- The Washington Times - Tuesday, January 20, 2015

Since hinting at potential runs for the White House in 2016, 2012 GOP presidential nominee Mitt Romney and former Florida Gov. Jeb Bush have actually taken backward steps in favorability, both among the general public and in their own party.

Twenty-seven percent of Americans give Mr. Romney a positive rating in the latest NBC/WSJ poll, compared to 40 percent who give him negative marks; last year, he was at a 32 percent positive/39 percent negative split.

He was also marginally down among Republicans, though more than half — 52 percent — view him positively, compared to 15 percent who view him negatively. Last year, he was at a 60 percent positive/13 percent negative split.

Mr. Bush, who announced recently that he’s actively exploring a run and has set up the “Right to Rise” leadership PAC, is viewed positively by 19 percent of Americans and negatively by 32 percent. Last year, he was at a 26 percent positive/33 percent negative split.

Mr. Bush is viewed positively by 37 percent of Republicans and negatively by 15 percent. Last year, that split was 44 percent positive/12 percent negative.

Though hardline conservatives might view both men, perceived as having more of an establishment Republican backing, with a wary eye, 45 percent of conservatives and 52 percent of Tea Party supporters view Mr. Romney positively, according to the latest survey.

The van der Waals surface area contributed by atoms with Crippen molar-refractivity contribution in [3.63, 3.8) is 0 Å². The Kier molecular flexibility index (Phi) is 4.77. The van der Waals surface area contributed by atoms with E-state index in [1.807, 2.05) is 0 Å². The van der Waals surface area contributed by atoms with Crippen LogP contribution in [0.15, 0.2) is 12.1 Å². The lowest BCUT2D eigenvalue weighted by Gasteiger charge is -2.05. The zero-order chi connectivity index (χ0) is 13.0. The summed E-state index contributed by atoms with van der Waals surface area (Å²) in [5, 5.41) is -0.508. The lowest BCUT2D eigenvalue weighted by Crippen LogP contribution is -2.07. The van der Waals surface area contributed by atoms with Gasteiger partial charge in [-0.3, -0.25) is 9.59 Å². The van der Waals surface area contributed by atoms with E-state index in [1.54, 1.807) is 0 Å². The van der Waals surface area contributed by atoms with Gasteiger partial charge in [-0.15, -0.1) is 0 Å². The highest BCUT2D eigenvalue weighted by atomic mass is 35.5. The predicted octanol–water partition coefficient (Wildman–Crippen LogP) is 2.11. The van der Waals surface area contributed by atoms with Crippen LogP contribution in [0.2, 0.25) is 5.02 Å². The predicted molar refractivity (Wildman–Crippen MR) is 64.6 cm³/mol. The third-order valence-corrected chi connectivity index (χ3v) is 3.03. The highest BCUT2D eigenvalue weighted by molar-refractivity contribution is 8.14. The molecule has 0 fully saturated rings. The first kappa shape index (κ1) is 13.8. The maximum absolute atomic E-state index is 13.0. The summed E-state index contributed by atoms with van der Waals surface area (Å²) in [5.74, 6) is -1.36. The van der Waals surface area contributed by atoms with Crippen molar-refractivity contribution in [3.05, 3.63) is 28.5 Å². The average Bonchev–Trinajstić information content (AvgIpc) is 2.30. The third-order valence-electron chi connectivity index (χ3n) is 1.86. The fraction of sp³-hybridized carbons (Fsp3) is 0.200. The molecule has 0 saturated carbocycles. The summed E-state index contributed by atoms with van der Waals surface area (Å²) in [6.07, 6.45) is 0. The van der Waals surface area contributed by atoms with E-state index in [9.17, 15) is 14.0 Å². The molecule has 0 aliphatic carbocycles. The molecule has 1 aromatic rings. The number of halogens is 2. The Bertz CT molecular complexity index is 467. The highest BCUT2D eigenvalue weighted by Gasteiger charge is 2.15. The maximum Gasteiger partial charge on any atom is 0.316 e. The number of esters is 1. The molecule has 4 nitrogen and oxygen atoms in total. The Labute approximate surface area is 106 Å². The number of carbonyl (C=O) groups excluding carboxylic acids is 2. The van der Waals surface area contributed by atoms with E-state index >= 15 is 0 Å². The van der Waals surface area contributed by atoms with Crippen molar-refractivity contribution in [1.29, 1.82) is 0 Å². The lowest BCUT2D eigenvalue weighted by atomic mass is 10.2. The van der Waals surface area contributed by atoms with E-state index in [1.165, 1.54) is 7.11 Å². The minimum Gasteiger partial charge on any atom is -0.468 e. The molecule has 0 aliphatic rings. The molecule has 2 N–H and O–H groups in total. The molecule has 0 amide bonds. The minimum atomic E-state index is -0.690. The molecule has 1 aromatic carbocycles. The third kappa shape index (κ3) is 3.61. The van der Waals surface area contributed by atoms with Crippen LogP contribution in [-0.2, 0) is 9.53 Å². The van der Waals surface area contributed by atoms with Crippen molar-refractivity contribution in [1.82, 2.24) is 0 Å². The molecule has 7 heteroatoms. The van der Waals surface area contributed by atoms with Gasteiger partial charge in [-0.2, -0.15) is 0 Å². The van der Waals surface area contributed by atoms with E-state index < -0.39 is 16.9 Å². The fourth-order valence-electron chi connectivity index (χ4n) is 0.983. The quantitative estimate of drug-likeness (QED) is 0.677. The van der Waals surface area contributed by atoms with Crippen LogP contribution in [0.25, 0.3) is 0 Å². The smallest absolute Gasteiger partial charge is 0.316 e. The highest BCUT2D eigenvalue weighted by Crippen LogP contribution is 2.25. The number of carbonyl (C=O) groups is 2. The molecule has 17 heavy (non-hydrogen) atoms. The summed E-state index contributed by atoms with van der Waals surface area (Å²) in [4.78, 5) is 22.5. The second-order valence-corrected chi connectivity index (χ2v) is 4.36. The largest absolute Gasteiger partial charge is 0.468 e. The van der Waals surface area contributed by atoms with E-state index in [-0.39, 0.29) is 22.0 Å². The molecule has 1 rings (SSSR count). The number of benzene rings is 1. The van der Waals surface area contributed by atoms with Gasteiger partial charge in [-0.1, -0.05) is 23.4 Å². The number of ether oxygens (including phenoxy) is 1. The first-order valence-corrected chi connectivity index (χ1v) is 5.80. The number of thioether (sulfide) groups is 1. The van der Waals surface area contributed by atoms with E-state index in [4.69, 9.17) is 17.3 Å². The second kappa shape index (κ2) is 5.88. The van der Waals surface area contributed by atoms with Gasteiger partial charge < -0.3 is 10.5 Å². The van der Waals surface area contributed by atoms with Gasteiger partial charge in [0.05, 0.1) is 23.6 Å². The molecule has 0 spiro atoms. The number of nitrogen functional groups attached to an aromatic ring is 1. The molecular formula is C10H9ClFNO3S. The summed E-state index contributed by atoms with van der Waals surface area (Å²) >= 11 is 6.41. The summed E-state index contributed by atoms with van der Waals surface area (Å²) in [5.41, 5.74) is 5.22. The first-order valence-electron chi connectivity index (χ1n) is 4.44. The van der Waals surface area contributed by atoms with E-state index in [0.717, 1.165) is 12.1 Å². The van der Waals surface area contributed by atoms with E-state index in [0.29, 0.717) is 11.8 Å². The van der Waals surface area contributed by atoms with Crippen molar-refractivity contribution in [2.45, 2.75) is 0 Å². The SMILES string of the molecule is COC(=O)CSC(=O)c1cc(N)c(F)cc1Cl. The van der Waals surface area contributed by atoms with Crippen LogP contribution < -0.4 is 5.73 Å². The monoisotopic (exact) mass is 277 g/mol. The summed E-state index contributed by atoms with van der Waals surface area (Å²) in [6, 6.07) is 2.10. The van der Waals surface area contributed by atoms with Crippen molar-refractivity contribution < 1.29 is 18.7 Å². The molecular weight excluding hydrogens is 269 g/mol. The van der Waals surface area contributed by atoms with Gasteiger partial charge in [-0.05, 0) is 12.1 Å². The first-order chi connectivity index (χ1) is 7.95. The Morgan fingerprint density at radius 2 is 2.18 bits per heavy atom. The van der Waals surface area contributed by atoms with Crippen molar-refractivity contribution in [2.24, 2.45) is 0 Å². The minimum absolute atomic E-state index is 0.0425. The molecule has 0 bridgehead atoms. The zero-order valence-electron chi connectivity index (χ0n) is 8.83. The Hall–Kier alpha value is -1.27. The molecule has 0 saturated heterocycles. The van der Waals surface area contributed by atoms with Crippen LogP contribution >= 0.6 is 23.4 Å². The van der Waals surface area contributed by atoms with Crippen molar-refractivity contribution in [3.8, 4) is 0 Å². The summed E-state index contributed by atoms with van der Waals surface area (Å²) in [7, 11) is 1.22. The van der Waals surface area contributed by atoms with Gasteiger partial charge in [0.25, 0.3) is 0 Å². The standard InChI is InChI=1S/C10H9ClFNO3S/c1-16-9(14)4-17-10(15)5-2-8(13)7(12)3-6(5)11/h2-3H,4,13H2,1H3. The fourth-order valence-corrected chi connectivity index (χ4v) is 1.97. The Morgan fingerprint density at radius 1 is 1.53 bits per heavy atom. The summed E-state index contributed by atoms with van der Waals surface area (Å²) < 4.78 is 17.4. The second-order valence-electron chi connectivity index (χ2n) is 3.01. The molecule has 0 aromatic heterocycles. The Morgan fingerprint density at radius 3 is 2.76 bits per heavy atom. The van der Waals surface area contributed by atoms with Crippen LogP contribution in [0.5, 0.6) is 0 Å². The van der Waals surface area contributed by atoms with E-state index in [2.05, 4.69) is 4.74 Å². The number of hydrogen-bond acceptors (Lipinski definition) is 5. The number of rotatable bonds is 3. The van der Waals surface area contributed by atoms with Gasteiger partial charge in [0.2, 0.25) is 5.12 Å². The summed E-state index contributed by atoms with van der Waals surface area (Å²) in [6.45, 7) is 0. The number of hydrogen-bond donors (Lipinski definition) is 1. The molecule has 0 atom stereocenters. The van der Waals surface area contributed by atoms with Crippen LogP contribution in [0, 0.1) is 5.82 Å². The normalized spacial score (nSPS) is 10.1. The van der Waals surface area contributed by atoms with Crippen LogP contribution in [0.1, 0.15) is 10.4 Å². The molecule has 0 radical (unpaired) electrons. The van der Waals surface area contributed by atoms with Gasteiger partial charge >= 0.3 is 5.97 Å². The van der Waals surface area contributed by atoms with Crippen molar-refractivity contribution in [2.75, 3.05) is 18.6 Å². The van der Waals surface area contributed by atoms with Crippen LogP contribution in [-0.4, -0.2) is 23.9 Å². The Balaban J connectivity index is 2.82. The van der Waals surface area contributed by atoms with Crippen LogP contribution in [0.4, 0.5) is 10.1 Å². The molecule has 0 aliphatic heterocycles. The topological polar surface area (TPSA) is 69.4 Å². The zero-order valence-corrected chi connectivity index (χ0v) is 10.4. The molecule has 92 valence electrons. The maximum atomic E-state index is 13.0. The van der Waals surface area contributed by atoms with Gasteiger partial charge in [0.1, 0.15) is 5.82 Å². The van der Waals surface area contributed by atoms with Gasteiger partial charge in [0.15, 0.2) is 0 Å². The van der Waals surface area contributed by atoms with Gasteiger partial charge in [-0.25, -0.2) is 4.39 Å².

Less than one-third of both groups say the same for Mr. Bush, whose past support for Common Core education standards and comprehensive immigration reform could draw the ire of grassroots activists if he ultimately does run.

On the Democratic side, presumed Democratic frontrunner and former Secretary of State Hillary Rodham Clinton is viewed favorably by 45 percent of Americans and negatively by 37 percent, and is also viewed favorably by three-quarters of Democrats.

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